The co-hosts, chasing Pakistan’s 213 all out, were stuttering on 59-3 in the 11th over but they were roared on inside a packed house of 47,000 at the Adelaide Oval to secure a six-wicket victory and set up a World Cup semi-final with India.
Steve Smith (65) and Shane Watson (64 not out) turned the match on its head with a fourth-wicket stand of 89 and Glenn Maxwell smashed an unbeaten 44 off 29 balls as Australia won in the 34th over.
But it had been a tense start for the Aussies with left-armer Wahab doing most of the damage – removing David Warner and Clarke in his first two overs – and Pakistan will be gutted with two dropped catches, both off Wahab’s bowling, costing them dearly.
Reflecting on the efforts of Wahab, who finished with figures of 2-54 from his nine overs, Clarke said: “That spell by Wahab was as good as any I have faced in one-day cricket for a long time.
“Left-armers are always tough to face for right-hand batsmen because the ball comes on to you. If that catch off Watson had been taken, who knows what would have happened. This game would have been closer for sure.
“Fast bowling definitely played a part in this game for both teams. If Watson’s catch had been taken maybe Pakistan’s 213 may have been enough. But credit must go to the way we found a way to see through that spell. There was a bit of luck but it also showed Watson’s experience.”
Australia’s eighth consecutive win over Pakistan on their own soil set up an enticing semi-final clash against defending champions India at the Sydney Cricket Ground on Thursday.
Pakistan skipper Misbah-ul-Haq admitted not scoring a century will remain a lifelong regret as the curtain fell on his 162-match, one-day international career following defeat in the World Cup quarter-finals.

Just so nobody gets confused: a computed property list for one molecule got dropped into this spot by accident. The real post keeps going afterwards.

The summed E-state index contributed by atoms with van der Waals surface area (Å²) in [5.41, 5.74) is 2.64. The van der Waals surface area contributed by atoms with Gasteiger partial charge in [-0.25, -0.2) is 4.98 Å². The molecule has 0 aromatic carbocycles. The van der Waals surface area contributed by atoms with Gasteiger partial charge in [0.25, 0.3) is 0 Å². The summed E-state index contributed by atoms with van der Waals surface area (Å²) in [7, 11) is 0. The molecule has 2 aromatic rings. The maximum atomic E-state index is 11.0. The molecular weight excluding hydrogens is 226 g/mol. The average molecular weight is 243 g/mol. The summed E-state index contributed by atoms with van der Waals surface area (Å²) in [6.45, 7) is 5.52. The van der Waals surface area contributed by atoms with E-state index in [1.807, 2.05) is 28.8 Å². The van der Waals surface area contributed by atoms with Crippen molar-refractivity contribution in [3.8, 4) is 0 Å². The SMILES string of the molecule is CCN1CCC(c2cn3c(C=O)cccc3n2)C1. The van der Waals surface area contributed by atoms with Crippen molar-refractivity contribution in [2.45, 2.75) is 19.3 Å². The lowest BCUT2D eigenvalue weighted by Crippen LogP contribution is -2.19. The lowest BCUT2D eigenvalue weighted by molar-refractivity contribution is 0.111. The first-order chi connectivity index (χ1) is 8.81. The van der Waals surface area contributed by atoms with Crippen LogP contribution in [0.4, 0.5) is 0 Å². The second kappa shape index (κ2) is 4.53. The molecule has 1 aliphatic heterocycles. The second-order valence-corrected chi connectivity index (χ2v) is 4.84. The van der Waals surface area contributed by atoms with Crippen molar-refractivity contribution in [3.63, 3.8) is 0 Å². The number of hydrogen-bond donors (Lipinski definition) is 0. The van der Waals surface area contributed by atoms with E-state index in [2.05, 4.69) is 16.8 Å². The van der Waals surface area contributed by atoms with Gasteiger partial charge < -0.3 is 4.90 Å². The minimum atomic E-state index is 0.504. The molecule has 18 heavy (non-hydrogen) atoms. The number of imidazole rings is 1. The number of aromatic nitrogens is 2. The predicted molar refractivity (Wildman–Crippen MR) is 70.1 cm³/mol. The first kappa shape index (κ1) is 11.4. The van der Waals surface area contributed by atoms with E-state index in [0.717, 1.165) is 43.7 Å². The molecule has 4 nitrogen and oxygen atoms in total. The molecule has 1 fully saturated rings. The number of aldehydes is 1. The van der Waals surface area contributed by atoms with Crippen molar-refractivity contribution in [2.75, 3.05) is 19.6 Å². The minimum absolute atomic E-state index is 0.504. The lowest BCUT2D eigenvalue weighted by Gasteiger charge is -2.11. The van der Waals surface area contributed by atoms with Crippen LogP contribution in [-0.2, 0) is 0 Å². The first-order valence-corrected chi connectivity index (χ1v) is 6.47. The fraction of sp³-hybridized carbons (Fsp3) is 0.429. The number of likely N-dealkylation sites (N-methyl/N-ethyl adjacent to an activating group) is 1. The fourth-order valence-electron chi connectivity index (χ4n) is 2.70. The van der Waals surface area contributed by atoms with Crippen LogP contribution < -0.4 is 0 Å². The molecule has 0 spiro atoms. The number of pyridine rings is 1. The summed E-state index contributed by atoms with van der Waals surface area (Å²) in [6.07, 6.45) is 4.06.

Misbah, who fell for 34 in Pakistan’s below-par total of 213, said: “It was my wish (to score a one-day hundred) but it didn’t come about.??
“I put my whole effort into it but that didn’t come and it will be a disappointment but I enjoyed my career and I am satisfied.”
Misbah blamed a lacklustre effort at the crease for his team’s demise and also echoed Clarke’s sentiments regarding paceman Wahab.
The skipper added: “I think we failed as a batting unit in the whole tournament. We just lost the way in the middle overs, we were going well at one stage but after 22-23 overs we kept losing wickets and that was the trend throughout the World Cup.
“Wahab really bowled well throughout the World Cup and he was a different bowler. He showed his class again and at one stage we were pretty much in the game and the way he was bowling that catch could have made the difference. But that is how cricket is.
“If you keep on scoring low totals then it’s difficult for the bowlers to defend every day, especially on batting pitches like we were playing today.”